Chris Froome’s career reaches its peak while Alberto Contador departs at the top of one | the 2017 Vuelta a Espana final week wrap
The Final Week Wrap is an attempt to give an overview of how the Vuelta a Espana was won. As such, it focuses on the general classification – which is the overall race – rather than stage wins.
If there was a theme to the final week of this year’s Vuelta, it was that many of those who’d ridden the Tour de France faded and vacated top ten spots for those who hadn’t.
Chris Froome was not among them – which isn’t to say he didn’t show signs of weakness.
Time trials aren’t as common as they once were, which has led to a greater number of Grand Tour contenders who are first and foremost climbers. Whenever they do throw in a relatively flat race against the clock, you aren’t half reminded of that.
A large proportion of the top ten had a very bad day. Riders like Fabio Aru and Esteban Chaves looked like they were doing the wrong sport.
However, it is the nature of hierarchies that for every nightmare, someone else profited.
It was a good day for Alberto Contador, who started the day on the wrong side of a whole bunch of mountain flyweights and ended it above them. Wilco Kelderman, Ilnur Zakarin and Vincenzo Nibali also fared well – but Chris Froome dicked them all and won the stage. As expected.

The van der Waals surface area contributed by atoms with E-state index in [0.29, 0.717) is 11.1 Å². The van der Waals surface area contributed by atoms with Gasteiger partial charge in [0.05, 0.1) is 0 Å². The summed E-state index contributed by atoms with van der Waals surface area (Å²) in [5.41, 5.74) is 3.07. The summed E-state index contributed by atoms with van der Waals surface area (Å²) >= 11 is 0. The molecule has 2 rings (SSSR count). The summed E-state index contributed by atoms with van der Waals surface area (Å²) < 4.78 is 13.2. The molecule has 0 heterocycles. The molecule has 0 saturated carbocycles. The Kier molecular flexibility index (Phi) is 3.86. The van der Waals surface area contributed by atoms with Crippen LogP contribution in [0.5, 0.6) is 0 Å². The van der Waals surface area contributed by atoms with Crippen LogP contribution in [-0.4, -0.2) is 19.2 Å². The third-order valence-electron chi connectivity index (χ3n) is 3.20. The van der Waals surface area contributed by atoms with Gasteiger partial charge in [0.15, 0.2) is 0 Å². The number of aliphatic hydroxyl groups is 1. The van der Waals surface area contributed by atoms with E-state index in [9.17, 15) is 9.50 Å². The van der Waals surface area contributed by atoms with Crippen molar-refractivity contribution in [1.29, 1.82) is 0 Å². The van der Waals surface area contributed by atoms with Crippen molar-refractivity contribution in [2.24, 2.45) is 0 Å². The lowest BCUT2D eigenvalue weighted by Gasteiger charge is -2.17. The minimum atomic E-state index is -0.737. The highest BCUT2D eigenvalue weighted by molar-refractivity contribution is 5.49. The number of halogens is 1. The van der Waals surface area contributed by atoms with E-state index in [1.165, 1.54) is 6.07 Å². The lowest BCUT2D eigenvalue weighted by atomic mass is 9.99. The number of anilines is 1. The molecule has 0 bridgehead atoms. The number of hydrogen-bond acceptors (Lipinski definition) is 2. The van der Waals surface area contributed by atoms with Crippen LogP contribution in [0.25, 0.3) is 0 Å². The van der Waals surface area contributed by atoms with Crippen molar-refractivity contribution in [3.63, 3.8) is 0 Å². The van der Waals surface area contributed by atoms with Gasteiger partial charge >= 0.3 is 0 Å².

It’s probably worth giving stage results on this occasion as it’s a lesson in why some otherwise high profile riders don’t win Grand Tours. A quick glance will be enough to tell you that several of the major names aren’t even in shot. Chaves, for example, lost four minutes.
You ain’t going to make that up in bonus seconds at intermediate sprints.
It was quite a surprise that the Vuelta should tolerate even one flat stage, so we swiftly returned to the mountains.
Alto de los Machucos is one of those roads that blurs the line between ground and wall. It’s the kind of thing you only ever really see in the Vuelta.
The day began with Froome 1m58s ahead of Nibali, 2m40s ahead of Kelderman and with everyone else needing to do something dramatic to warrant a mention in this kind of a paragraph.
Everyone hit the foot of the climb together, but Contador and Miguel Angel Lopez forged ahead early. The Spaniard, who has always spent a ludicrous proportion of his time riding out of the saddle, found the steep slopes to his liking and soon had a minute gap to Froome.
For his part, the Team Sky man was doing his usual thing, where he’s either pacing himself beautifully or absolutely knackered. He falls behind so often on these climbs that it’s never as dramatic as it really should be.
On this occasion, the later acceleration never came, so with hindsight he was dropped.
Stage results again? Why the devil not? Froome was four seconds from being visible on this screengrab and at this point one couldn’t help but wonder whether the Angliru on Saturday might give rise to something similar-to-worse for him.
Froome’s advantage over Nibali was now 1m16s and seemingly heading in the wrong direction. These shallower slopes were more to his liking, however, and what had seemed a nothingy sort of stage compared to what had preceded it actually resulted in the Sicilian losing 21 seconds. Froome was back on track.